The trademark symptom of sciatica is shooting pain into the buttock and down the back or side of the leg. Other symptoms include burning, numbness or tingling sensations in the foot, or traveling down the leg. With more severe sciatica, weakness or difficulty controlling movements of the leg or foot may develop.
Sciatica can come about suddenly as the result of a traumatic event (slip and fall, motor vehicle accident, heavy weight lifting, sports) or it can come about over time. Sciatica is the result of your sciatic nerve being irritated and compressed (pinched nerve). This can happen from tight buttock muscles, in particular the piriformis muscle, or from pressure into the sciatic nerve from a wallet or excessive sitting.
The term sciatica is a general term often given to any radiating leg pain from a pinched nerve in the lower back or buttock region. True sciatica involves the sciatic nerve, which is the thickest peripheral nerve in your body that passes through the buttock to reach the structures in your legs. Nerves originating in the lower back supply sensation and muscle control in the lower extremities. The roots of these nerves are located very close to the spinal cord, between vertebral bones. When one or more of these nerve roots is irritated or compressed, this is diagnosed as radiculitis or radiculopathy; however, sciatica symptoms may arise. A lumbar disc herniation may be the source of nerve irritation with sciatica. Other more severe conditions, such as spinal stenosis (narrowing of spinal canal) or spondylolisthesis (one vertebrae slipping forward over the next) can also cause sciatic pain. Increased weight in the abdominal area, as is the case in pregnancy, can place strain on the lower back and result in sciatic symptoms as well.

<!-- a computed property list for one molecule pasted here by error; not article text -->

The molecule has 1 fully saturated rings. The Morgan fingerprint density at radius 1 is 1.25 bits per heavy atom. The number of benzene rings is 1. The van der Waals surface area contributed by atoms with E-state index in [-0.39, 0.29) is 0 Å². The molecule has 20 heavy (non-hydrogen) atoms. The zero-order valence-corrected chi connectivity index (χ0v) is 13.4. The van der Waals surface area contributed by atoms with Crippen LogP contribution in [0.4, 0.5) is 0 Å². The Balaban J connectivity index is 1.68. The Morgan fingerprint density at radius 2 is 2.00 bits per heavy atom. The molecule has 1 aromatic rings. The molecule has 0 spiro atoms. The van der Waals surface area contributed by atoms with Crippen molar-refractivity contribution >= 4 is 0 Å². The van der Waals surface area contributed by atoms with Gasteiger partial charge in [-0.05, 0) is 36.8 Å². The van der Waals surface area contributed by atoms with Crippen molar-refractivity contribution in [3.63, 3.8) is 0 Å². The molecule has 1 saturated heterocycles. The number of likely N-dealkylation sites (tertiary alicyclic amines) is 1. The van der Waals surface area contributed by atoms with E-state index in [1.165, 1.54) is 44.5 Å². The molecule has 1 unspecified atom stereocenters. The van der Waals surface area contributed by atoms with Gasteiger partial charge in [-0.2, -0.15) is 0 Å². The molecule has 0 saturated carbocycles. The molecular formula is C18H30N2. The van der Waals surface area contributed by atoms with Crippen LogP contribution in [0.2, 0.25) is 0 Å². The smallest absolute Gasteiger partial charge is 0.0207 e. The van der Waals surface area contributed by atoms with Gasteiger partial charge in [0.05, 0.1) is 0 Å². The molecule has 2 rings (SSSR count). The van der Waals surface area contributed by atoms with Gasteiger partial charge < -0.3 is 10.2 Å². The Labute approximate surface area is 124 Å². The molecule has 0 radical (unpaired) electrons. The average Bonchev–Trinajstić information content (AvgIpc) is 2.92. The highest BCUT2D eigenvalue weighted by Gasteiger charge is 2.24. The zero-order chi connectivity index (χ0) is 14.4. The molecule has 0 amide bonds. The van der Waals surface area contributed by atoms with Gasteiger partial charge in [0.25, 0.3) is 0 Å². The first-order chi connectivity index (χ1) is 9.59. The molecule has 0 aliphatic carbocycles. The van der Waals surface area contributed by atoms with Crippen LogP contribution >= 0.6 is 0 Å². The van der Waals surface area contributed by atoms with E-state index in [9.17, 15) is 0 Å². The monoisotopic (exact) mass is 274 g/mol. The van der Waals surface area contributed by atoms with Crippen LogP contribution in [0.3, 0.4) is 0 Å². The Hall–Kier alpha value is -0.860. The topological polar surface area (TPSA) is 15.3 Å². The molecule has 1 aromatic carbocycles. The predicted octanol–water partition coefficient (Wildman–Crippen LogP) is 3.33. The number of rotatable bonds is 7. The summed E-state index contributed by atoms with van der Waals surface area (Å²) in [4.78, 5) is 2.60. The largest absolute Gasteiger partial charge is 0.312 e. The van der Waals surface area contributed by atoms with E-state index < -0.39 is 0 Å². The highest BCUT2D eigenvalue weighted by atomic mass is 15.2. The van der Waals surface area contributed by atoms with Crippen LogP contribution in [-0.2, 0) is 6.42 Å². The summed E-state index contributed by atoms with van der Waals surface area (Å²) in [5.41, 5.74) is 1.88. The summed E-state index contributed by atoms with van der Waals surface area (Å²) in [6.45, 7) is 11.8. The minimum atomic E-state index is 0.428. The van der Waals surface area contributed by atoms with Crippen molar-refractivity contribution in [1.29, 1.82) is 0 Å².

Aligned Medical Group’s Approach
The key to healing sciatica is relieving or reducing the pressure on the nerve. The plan may include spinal manipulation, flexion-distraction, therapeutic stretches, core strengthening and stabilization exercises, electric muscle stimulation, cold laser treatment and ice therapy. We may use Graston Technique to reduce and break apart chronic adhesions, tightness and scar tissue if the nerve is entrapped. Injections can be performed to target the piriformis muscle with the goal of reducing muscle tension and inflammation.